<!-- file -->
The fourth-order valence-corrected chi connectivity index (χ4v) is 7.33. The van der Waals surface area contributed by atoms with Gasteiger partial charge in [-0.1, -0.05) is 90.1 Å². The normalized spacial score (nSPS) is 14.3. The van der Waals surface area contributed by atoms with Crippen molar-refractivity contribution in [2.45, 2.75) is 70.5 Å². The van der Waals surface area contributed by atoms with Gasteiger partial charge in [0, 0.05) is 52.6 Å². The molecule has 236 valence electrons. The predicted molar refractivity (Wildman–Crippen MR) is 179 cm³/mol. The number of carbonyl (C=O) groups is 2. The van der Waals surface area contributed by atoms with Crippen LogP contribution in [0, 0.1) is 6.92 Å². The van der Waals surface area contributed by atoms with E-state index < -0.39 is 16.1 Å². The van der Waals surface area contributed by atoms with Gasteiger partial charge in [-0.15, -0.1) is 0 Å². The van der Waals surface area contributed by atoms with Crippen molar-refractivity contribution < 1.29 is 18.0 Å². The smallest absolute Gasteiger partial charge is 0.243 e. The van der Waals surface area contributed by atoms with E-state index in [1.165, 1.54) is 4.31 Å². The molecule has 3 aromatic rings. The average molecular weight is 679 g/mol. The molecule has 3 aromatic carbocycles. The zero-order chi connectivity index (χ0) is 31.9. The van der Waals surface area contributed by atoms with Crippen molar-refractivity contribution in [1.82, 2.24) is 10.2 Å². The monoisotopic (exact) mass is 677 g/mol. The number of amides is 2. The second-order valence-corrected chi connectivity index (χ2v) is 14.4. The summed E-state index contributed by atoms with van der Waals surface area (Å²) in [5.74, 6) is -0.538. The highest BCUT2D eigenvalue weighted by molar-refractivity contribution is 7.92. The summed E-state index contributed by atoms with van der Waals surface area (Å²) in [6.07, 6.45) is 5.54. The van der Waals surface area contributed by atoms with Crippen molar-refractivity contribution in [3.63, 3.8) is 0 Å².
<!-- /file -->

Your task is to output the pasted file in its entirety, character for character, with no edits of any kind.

The fourth-order valence-corrected chi connectivity index (χ4v) is 7.33. The van der Waals surface area contributed by atoms with Gasteiger partial charge in [-0.1, -0.05) is 90.1 Å². The normalized spacial score (nSPS) is 14.3. The van der Waals surface area contributed by atoms with Crippen molar-refractivity contribution in [2.45, 2.75) is 70.5 Å². The van der Waals surface area contributed by atoms with Gasteiger partial charge in [0, 0.05) is 52.6 Å². The molecule has 236 valence electrons. The predicted molar refractivity (Wildman–Crippen MR) is 179 cm³/mol. The number of carbonyl (C=O) groups is 2. The van der Waals surface area contributed by atoms with Crippen LogP contribution in [0, 0.1) is 6.92 Å². The van der Waals surface area contributed by atoms with E-state index < -0.39 is 16.1 Å². The van der Waals surface area contributed by atoms with Gasteiger partial charge in [-0.15, -0.1) is 0 Å². The van der Waals surface area contributed by atoms with Crippen molar-refractivity contribution < 1.29 is 18.0 Å². The smallest absolute Gasteiger partial charge is 0.243 e. The van der Waals surface area contributed by atoms with E-state index in [1.165, 1.54) is 4.31 Å². The molecule has 3 aromatic rings. The average molecular weight is 679 g/mol. The molecule has 3 aromatic carbocycles. The zero-order chi connectivity index (χ0) is 31.9. The van der Waals surface area contributed by atoms with Crippen molar-refractivity contribution in [1.82, 2.24) is 10.2 Å². The monoisotopic (exact) mass is 677 g/mol. The number of amides is 2. The second-order valence-corrected chi connectivity index (χ2v) is 14.4. The summed E-state index contributed by atoms with van der Waals surface area (Å²) in [5.74, 6) is -0.538. The highest BCUT2D eigenvalue weighted by molar-refractivity contribution is 7.92. The summed E-state index contributed by atoms with van der Waals surface area (Å²) in [6.07, 6.45) is 5.54. The van der Waals surface area contributed by atoms with Crippen molar-refractivity contribution in [3.63, 3.8) is 0 Å².